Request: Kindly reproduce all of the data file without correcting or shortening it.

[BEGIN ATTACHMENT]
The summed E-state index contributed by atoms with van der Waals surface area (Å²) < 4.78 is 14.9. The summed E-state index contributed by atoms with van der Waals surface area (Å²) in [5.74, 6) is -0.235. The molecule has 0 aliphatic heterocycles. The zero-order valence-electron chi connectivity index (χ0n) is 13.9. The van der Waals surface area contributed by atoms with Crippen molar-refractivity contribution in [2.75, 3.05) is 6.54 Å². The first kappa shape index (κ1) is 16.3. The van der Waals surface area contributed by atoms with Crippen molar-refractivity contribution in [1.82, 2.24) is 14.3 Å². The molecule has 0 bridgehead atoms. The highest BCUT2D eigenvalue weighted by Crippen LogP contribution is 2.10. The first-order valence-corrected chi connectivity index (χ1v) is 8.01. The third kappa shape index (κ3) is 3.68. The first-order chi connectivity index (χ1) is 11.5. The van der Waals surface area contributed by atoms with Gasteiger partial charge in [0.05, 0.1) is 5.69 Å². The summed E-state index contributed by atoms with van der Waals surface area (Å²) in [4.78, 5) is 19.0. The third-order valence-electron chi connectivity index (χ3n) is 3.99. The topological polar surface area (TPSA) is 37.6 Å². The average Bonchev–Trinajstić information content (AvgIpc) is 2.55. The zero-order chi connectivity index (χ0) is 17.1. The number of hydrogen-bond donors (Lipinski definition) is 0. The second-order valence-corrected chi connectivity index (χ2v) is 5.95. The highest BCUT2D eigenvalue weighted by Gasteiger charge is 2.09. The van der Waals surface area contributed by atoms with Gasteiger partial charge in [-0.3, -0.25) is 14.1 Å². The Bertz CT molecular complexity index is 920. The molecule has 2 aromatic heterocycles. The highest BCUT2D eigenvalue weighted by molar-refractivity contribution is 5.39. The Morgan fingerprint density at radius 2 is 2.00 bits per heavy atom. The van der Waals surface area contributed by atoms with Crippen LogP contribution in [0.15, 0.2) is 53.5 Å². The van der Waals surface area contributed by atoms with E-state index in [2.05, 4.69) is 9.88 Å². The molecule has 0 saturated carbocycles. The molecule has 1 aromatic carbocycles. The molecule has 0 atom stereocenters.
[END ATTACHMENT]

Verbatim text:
The summed E-state index contributed by atoms with van der Waals surface area (Å²) < 4.78 is 14.9. The summed E-state index contributed by atoms with van der Waals surface area (Å²) in [5.74, 6) is -0.235. The molecule has 0 aliphatic heterocycles. The zero-order valence-electron chi connectivity index (χ0n) is 13.9. The van der Waals surface area contributed by atoms with Crippen molar-refractivity contribution in [2.75, 3.05) is 6.54 Å². The first kappa shape index (κ1) is 16.3. The van der Waals surface area contributed by atoms with Crippen molar-refractivity contribution in [1.82, 2.24) is 14.3 Å². The molecule has 0 bridgehead atoms. The highest BCUT2D eigenvalue weighted by Crippen LogP contribution is 2.10. The first-order valence-corrected chi connectivity index (χ1v) is 8.01. The third kappa shape index (κ3) is 3.68. The first-order chi connectivity index (χ1) is 11.5. The van der Waals surface area contributed by atoms with Gasteiger partial charge in [0.05, 0.1) is 5.69 Å². The summed E-state index contributed by atoms with van der Waals surface area (Å²) in [4.78, 5) is 19.0. The third-order valence-electron chi connectivity index (χ3n) is 3.99. The topological polar surface area (TPSA) is 37.6 Å². The average Bonchev–Trinajstić information content (AvgIpc) is 2.55. The zero-order chi connectivity index (χ0) is 17.1. The number of hydrogen-bond donors (Lipinski definition) is 0. The second-order valence-corrected chi connectivity index (χ2v) is 5.95. The highest BCUT2D eigenvalue weighted by Gasteiger charge is 2.09. The van der Waals surface area contributed by atoms with Gasteiger partial charge in [-0.3, -0.25) is 14.1 Å². The Bertz CT molecular complexity index is 920. The molecule has 2 aromatic heterocycles. The highest BCUT2D eigenvalue weighted by molar-refractivity contribution is 5.39. The Morgan fingerprint density at radius 2 is 2.00 bits per heavy atom. The van der Waals surface area contributed by atoms with Crippen LogP contribution in [0.15, 0.2) is 53.5 Å². The van der Waals surface area contributed by atoms with E-state index in [2.05, 4.69) is 9.88 Å². The molecule has 0 saturated carbocycles. The molecule has 1 aromatic carbocycles. The molecule has 0 atom stereocenters.